“I am in a battle and will not look back. I am setting up a calendar … two years to create a policy for work and competitiveness. I am accelerating.”
~French President Francois Hollande
In order to meet standards set by the Eurozone to manage deficits … President Hollande has followed through on his promise not to shoulder the burden on the middle class. He has done this primarily by enacting tax increases for businesses and millionaires while cutting spending in social services; increases in taxes make up 60% of the budget gap. The French game plan can be summed up in three words: Soak the Rich.
Let’s look at what the budget does (all in Euros):
And all of this after President Hollande reduced the retirement age from 62 to 60 for anyone who entered the work force at the age of 18 (source).
Reuters has the news HERE:
Socialist President Francois Hollande’s 2013 budget amounts to France’s toughest belt-tightening for 30 years as the debt crisis takes its toll on the euro zone.
The package aims to narrow France’s deficit to 3.0 percent of national output next year from 4.5 percent this year, bringing in 30 billion euros ($39 billion) for the treasury.
But the budget dismayed business by opting for tax hikes — including a 75 percent tax on those earning over one million euros a year — by holding public spending and not cutting government jobs.
With Hollande facing record unemployment and economic stagnation, there were also fears the deficit target will slip as France falls short of the modest 0.8 percent economic growth rate on which it is banking for next year.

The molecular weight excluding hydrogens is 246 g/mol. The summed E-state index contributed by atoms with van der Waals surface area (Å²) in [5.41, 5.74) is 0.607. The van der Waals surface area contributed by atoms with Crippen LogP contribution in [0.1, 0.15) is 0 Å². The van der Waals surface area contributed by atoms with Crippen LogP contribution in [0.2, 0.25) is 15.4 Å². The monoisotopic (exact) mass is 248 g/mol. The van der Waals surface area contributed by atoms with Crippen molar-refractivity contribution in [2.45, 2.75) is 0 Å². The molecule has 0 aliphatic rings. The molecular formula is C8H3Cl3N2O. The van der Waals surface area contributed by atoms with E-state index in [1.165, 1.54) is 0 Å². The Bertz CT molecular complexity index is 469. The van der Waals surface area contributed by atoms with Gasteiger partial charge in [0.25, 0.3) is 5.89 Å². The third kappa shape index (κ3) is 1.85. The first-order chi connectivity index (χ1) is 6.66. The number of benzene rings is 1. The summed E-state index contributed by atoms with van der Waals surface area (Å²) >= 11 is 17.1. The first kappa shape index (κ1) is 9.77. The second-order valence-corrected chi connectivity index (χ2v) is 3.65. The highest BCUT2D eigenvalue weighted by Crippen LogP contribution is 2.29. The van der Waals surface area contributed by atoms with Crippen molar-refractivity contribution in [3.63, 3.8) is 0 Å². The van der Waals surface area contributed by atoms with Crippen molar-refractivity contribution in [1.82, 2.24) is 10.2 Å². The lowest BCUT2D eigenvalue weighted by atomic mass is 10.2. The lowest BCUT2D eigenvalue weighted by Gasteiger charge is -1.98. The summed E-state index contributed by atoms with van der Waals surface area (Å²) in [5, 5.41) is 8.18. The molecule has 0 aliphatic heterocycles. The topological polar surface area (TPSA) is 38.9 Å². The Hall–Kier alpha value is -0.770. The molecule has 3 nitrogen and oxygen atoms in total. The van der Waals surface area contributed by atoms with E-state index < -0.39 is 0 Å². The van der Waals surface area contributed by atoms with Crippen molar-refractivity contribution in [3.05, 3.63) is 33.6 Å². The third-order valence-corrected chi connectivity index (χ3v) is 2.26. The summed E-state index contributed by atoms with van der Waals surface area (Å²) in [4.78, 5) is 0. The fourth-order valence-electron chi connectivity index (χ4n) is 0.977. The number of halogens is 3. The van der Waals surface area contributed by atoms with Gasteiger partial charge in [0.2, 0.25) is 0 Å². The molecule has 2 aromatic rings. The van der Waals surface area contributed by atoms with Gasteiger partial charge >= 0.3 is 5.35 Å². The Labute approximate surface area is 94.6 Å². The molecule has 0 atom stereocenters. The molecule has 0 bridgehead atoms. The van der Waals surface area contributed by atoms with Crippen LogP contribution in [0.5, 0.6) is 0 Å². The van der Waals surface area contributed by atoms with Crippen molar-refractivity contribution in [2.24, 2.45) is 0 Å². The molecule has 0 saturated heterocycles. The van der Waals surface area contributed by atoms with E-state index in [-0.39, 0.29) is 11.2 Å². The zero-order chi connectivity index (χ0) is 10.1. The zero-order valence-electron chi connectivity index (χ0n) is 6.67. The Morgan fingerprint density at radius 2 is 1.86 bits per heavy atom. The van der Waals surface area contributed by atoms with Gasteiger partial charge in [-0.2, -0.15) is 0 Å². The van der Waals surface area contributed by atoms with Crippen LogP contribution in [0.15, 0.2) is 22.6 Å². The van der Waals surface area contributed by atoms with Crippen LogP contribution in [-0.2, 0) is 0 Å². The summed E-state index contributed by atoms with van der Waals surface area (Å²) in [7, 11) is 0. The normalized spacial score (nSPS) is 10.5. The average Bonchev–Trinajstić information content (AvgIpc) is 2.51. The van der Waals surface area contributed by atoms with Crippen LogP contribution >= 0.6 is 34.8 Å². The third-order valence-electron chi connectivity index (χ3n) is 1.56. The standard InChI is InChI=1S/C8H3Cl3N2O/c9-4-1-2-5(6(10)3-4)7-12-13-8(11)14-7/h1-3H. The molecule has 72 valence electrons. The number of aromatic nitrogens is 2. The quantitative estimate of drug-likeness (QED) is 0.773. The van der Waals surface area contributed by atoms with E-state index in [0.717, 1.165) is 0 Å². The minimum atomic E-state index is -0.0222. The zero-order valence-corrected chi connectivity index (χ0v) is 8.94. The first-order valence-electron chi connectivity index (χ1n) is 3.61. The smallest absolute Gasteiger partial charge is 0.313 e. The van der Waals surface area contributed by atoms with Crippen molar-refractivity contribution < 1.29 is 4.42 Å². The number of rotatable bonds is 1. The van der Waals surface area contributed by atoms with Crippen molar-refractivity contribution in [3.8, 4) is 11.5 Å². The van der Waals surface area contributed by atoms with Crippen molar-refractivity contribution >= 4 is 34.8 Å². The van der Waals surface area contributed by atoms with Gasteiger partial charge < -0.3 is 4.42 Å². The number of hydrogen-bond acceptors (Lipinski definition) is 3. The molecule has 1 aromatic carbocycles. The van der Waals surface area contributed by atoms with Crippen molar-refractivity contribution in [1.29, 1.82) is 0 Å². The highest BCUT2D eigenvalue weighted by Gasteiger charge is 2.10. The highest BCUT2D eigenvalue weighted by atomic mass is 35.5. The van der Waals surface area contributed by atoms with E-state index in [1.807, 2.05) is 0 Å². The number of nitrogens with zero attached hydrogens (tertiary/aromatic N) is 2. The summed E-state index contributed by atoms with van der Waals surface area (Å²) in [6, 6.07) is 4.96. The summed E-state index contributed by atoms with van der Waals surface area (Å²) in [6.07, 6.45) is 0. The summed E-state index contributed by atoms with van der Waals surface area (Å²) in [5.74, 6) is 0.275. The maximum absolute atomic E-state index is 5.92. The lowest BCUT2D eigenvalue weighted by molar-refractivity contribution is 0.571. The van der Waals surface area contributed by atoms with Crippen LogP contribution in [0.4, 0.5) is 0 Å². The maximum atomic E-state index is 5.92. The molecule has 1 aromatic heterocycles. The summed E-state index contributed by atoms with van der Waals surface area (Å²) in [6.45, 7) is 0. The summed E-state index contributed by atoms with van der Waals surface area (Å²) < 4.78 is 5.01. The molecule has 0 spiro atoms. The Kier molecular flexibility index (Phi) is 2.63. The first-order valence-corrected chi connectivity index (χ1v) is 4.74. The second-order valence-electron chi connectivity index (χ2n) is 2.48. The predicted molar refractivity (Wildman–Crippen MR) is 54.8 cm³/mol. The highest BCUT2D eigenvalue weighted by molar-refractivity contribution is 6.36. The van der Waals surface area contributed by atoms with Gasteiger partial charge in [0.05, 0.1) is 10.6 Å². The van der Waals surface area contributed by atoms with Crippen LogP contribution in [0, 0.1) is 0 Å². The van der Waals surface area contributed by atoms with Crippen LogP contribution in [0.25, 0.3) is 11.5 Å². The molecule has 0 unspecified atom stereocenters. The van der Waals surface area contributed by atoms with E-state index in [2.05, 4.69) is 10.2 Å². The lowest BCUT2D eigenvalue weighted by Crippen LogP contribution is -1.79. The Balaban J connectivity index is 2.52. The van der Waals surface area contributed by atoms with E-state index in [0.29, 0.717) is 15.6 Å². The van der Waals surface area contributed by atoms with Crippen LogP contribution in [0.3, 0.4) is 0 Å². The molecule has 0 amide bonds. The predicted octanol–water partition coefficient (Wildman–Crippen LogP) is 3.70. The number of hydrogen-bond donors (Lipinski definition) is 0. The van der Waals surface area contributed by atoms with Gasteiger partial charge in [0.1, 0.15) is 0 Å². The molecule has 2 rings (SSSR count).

The Economist applauds the French focus on balancing the budget even if it doesn’t agree with how they address the deficit HERE:
First, one cheer for the determination to stick to a reduction of the government’s budget deficit to 3% in 2013. France has not balanced a budget since 1974, and does not enjoy a strong track record in keeping to reduction targets. The trio in charge—Mr Hollande, Jean-Marc Ayrault, his prime minister, and Pierre Moscovici, his finance minister—are all well aware that France’s credibility is on the line. They have each repeatedly stated in recent weeks that the country would do what it takes to keep to its promises. In a televised interview this week, Mr Ayrault described it as a matter of national sovereignty, since it is a means of reducing France’s reliance on the bond markets. In unveiling tax rises and spending cuts totalling €30 billion, Mr Moscovici has shown that France’s Socialist government is serious about fiscal consolidation.
But the unemployment situation that President Hollande inherited isn’t good. Only time will tell whether or not he will be able to run around the unemployment problem that’s discussed by the BBC HERE. This is an excellent opportunity to showcase whether or not socialist ideas work or not; France will be an excellent petri dish.
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